# Jack Silver

**Jack Howard Silver** (23 April 1942 – 22 December 2016[1]) was a set theorist and logician at the University of California, Berkeley. Born in Montana, he earned his Ph.D. in Mathematics at Berkeley in 1966 under Robert Vaught[2] before taking a position at the same institution the following year. He held an Alfred P. Sloan Research Fellowship from 1970 to 1972. Silver made several contributions to set theory in the areas of large cardinals and the constructible universe *L*.

Jack Silver | |
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Jack Silver in 1986 (photo by George Bergman) | |

Born | |

Died | December 22, 2016 74) | (aged

Nationality | American |

Alma mater | University of California, Berkeley |

Known for | Silver forcing |

Scientific career | |

Fields | Mathematics |

Institutions | University of California, Berkeley |

Doctoral advisor | Robert Lawson Vaught |

Doctoral students | Jeremy Avigad John P. Burgess Randall Dougherty Concha Gómez Richard Zach |

## Contributions

In his 1975 paper "On the Singular Cardinals Problem", Silver proved that if a cardinal κ is singular with uncountable cofinality and 2^{λ} = λ^{+} for all infinite cardinals λ < κ, then 2^{κ} = κ^{+}. Prior to Silver's proof, many mathematicians believed that a forcing argument would yield that the negation of the theorem is consistent with ZFC. He introduced the notion of a *master condition*, which became an important tool in forcing proofs involving large cardinals.[3]

Silver proved the consistency of Chang's conjecture using the Silver collapse (which is a variation of the Levy collapse). He proved that, assuming the consistency of a supercompact cardinal, it is possible to construct a model where 2^{κ}=κ^{++} holds for some measurable cardinal κ. With the introduction of the so-called Silver machines he was able to give a fine structure free proof of Jensen's covering lemma. He is also credited with discovering Silver indiscernibles and generalizing the notion of a Kurepa tree (called Silver's Principle). He discovered 0# ("zero sharp") in his 1966 Ph.D. thesis, discussed in the graduate textbook *Set Theory: An Introduction to Large Cardinals* by Frank R. Drake.[4]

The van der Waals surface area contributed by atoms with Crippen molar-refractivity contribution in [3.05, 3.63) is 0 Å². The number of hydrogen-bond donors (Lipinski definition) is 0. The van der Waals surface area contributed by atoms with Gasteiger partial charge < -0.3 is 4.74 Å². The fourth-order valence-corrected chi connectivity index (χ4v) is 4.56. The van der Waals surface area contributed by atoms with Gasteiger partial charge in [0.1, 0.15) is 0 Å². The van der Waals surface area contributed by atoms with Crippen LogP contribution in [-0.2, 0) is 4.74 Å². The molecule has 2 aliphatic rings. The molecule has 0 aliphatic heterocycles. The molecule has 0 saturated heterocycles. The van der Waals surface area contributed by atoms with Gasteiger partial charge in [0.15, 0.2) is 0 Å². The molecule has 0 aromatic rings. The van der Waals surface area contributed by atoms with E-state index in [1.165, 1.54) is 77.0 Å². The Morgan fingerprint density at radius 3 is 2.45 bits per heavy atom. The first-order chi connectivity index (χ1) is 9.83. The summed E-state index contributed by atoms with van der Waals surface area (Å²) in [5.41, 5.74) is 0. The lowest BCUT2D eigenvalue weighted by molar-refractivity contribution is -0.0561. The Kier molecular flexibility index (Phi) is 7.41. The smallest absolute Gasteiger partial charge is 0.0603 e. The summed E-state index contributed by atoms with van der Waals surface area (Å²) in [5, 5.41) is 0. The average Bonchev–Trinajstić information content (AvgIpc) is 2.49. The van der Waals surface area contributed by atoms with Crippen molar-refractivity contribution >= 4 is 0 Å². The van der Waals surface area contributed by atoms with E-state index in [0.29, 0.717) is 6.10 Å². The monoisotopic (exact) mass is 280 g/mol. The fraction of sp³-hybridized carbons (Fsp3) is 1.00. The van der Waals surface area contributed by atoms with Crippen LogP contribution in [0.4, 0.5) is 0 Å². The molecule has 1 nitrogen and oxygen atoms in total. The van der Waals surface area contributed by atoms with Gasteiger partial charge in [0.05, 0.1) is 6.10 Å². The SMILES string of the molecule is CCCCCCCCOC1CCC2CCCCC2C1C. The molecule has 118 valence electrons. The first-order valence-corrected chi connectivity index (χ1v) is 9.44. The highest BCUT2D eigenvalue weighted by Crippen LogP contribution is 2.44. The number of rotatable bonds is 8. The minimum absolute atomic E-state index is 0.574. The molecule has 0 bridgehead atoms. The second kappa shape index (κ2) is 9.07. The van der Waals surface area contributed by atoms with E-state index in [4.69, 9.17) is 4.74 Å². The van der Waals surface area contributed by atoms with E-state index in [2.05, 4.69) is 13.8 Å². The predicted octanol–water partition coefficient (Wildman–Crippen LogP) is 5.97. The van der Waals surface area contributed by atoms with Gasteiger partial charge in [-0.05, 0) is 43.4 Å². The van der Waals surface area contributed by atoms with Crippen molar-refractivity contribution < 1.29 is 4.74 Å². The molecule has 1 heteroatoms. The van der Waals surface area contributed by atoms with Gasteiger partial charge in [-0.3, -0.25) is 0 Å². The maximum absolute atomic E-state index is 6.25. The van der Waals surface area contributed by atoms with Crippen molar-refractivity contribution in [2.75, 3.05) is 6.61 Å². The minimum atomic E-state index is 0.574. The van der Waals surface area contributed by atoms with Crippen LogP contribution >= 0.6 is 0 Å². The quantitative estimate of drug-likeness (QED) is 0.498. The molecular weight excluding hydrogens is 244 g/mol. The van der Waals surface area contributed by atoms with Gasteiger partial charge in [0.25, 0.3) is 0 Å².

Silver's original work involving large cardinals was perhaps motivated by the goal of showing the inconsistency of an uncountable measurable cardinal; instead he was led to discover indiscernibles in *L* assuming a measurable cardinal exists.

## Selected publications

- Silver, Jack H. (1980). "Counting the number of equivalence classes of Borel and coanalytic equivalence relations".
*Annals of Mathematical Logic*18(1), pp. 1–28. - Silver, Jack (1975). "On the singular cardinals problem". In
*Proceedings of the International Congress of Mathematicians*1, pp. 265–268 - Silver, Jack H. (1974). "Indecomposable ultrafilters and 0#". In
*Proceedings of the Tarski Symposium*, Proceedings of Symposia in Pure Mathematics XXV, pp. 357–363 - Silver, Jack H. (1973). "The bearing of large cardinals on constructibility". In
*Studies in Model Theory*, MAA Studies in Mathematics 8, pp. 158–182. - Silver, Jack H. (1971). "Some applications of model theory in set theory".
*Annals of Mathematical Logic*3(1), pp. 45–110.

## References

- Group in Logic and the Methodology of Science, "Jack Howard Silver", University of California–Berkeley
- Jack Silver at the Mathematics Genealogy Project
- Cummings, James (2009). "Iterated Forcing and Elementary Embeddings". In
*Handbook of Set Theory*, Springer, pp. 775-883. See pp. 814ff. - Drake, F. R. (1974).
*Set Theory: An Introduction to Large Cardinals*. Studies in Logic and the Foundations of Mathematics 76, Elsevier. ISBN 0-444-10535-2

## External links

- Jack Silver at Berkeley